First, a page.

Today, Japanese Americans at 1,300,000 are the America’s sixth largest Asian ethnic community. Yet, in 1868, the gannen mono, Japan’s first immigrants, recruited to work Hawaii’s sugar cane fields, ended in such a disaster that a third returned to Japan with stories so horrid, the emperor forbade future immigration to Hawaii.
What led up to that early fiasco and why did it fail?
For sure, Hawaii needed the labor. Between 1835, when commercial sugar cultivation began and 1868, Hawaii’s population halved.
Sugar was an exclusively slave produced product in 1835 when New England import William Hooper cleared land for Hawaii’s first sugar plantation. He introduced paid freeman labor to this industry. His consortium leased 980 Kauai Island acres from King Kamehameha III for $300 a year. Workers were recruited from an ample population of 130,000. (Although far less than the estimated 400,000 when Captain Cook “discovered” the then named Sandwich Islands) The Hawaiian labor force were paid in coupons redeemed at the company store.
Until 1848, the King owned all the land. That year, Kamehameha III promulgated the Great Mahele allowing private land ownership without restricting non-Hawaiians. The sons of missionaries took quick advantage. Their newly acquired land and organization ability laid the foundation for the “Big Five” oligarchy that begin to compete with and then supplant royal power.
The same year, the Gold Rush boosted exports of Hawaii’s white gold to California. Tragically, as demand for Hawaii’s sugar and thus demand for labor increased, epidemics continued to kill native Hawaiians, none worse than the 1853 small pox outbreak that cut Hawaii’s population to 73,000.
Following the passage of the kingdom’s labor contract law in 1850, desperately poor Guangdong and Fujian laborers quickly formed the majority of Hawaii’s sugar cane workers. The Taiping rebellion, that would kill 20,000,000 Chinese in a civil war from 1850 to 1864, stimulated migration.
When the American civil war broke out, the Northern States needed a replacement source for it lost access to Louisiana sugar. Hawaiian sugar production soared while its population dwindled to barely 60,000 even with the influx of Chinese workers. When their labor contracts were fulfilled, half the Chinese abandoned plantation life to start local businesses or leave Hawaii to build the continental railroad.
In 1868, Hawaii’s Board of Immigration, wrote American Eugene Van Reed, the Hawaiian Kingdom’s consul and businessman in Japan, asking for laborers. That year, the Meiji restoration and its brief civil war disrupted agriculture and eliminated the samurai class. The dispossessed flocked to the cities for jobs that didn’t always exists.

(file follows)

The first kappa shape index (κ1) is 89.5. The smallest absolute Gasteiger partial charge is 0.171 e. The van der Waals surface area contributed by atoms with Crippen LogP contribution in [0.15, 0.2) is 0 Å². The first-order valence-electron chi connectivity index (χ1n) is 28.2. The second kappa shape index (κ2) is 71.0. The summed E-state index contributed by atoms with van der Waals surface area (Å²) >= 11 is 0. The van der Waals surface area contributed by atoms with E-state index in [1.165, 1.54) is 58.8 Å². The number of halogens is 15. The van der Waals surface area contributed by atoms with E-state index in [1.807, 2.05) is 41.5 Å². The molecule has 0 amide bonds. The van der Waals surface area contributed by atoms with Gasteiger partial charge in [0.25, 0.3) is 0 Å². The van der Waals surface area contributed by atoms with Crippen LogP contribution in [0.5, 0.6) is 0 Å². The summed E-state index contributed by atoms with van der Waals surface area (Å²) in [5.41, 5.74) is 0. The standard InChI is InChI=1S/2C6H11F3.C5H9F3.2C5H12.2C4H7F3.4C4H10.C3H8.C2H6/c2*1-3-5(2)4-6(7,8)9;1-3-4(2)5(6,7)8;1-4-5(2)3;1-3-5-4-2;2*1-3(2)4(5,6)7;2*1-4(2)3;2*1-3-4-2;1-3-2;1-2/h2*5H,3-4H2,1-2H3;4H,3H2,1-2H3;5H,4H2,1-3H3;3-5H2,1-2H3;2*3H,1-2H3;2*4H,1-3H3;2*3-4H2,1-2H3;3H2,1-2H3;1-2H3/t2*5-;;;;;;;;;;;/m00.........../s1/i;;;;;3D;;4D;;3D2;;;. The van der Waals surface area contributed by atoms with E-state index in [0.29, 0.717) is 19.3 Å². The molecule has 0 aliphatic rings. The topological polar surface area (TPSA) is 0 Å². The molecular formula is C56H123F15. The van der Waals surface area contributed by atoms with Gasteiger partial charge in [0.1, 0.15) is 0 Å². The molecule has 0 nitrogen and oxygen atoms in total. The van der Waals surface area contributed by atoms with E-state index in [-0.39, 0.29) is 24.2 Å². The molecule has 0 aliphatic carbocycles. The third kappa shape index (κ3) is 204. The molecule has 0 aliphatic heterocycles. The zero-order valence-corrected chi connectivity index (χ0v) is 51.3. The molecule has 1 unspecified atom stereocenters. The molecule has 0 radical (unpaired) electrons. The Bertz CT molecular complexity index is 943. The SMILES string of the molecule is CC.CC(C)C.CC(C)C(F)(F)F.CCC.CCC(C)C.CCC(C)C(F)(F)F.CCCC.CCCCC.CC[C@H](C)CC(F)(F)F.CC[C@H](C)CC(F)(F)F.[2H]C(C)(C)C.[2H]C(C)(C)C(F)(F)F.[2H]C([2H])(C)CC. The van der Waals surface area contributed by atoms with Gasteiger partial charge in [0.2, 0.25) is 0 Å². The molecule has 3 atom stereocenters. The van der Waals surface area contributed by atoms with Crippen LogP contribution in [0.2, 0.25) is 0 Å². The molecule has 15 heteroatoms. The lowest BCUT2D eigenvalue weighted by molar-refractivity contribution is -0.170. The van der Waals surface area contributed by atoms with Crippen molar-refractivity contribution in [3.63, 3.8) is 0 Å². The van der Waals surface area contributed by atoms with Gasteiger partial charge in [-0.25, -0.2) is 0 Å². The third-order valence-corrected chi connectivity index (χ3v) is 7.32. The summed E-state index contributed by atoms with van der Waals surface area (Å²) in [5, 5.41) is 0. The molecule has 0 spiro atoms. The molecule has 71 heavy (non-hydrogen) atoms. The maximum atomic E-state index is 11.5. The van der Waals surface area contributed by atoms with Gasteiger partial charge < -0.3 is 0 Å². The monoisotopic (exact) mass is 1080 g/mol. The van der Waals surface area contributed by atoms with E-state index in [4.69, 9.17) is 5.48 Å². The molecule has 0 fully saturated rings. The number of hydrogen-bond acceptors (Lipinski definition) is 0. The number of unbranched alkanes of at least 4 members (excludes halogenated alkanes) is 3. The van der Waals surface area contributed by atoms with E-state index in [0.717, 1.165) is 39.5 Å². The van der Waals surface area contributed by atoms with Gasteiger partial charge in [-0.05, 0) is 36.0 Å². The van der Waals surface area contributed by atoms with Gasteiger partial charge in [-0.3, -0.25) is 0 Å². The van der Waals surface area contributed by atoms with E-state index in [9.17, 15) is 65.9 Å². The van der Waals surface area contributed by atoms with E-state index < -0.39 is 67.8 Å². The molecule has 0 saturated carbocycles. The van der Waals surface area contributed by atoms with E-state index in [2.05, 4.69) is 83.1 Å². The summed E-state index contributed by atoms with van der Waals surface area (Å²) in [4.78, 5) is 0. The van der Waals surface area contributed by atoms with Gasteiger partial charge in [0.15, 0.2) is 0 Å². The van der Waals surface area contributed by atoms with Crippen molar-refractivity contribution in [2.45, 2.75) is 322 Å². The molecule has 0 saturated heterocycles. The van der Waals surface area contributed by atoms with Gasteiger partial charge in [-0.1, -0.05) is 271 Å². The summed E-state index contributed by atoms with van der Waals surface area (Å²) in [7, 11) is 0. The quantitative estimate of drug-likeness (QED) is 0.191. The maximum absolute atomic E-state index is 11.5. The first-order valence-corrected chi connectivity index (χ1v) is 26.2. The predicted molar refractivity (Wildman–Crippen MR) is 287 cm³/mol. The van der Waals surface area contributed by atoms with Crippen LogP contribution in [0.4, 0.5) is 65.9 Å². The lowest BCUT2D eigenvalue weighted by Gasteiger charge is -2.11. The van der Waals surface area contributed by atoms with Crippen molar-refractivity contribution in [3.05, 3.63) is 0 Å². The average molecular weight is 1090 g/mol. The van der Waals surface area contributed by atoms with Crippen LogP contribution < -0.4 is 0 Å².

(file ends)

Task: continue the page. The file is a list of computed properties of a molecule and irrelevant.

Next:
As the Japanese economy imploded, Van Reed offered three year employment contracts without obtaining official permission. Offering free transportation to sunny Hawaii, Van Reed illegally recruited defrocked samurai, gamblers, restaurant workers, sake factory laborers, artisans, and even a hairdresser from the streets of Yokohama.
On June 20, 1868 this motely group of one hundred and forty-one men and six women, with no knowledge of farming or the back breaking labor required for the job, arrived in Honolulu on the British ship, Scioto.
Pay was $4 a month plus room and board. The working conditions were slave-like. A quarter of the work force broke their contract to return to Japan. On return, they issued a statement charging the planters “with cruelty and breach of contract.” The new Meiji emperor, citing a “distasteful impression” of his countrymen’s treatment, barred future immigration fearing “Japanese laborers were being degraded like the Chinese.”
Reed’s 1868 worker “selection process,” his bypassing of Japanese immigration authorities, and the planation owners’ cruel treatment of their desperately needed laborers makes one shake his head in wonder. What were these people thinking? And, who would have thought, that despite this start-up fiasco, a hundred years later, a son of Japan would serve in the United States senate eventually becoming third in line to the presidency. From such auspicious beginnings, an industry would eventually find its labor force and a kingdom its new population to replenish its nation’s dwindling numbers. Next week, a king’s visit to Tokyo.
The garden pictured is located inside Honolulu’s International Airport. It is surrounded by the VIP airport lounges. The plaque placed in 1968 noted the 100th anniversary of Hawaii’s first Japanese immigrants.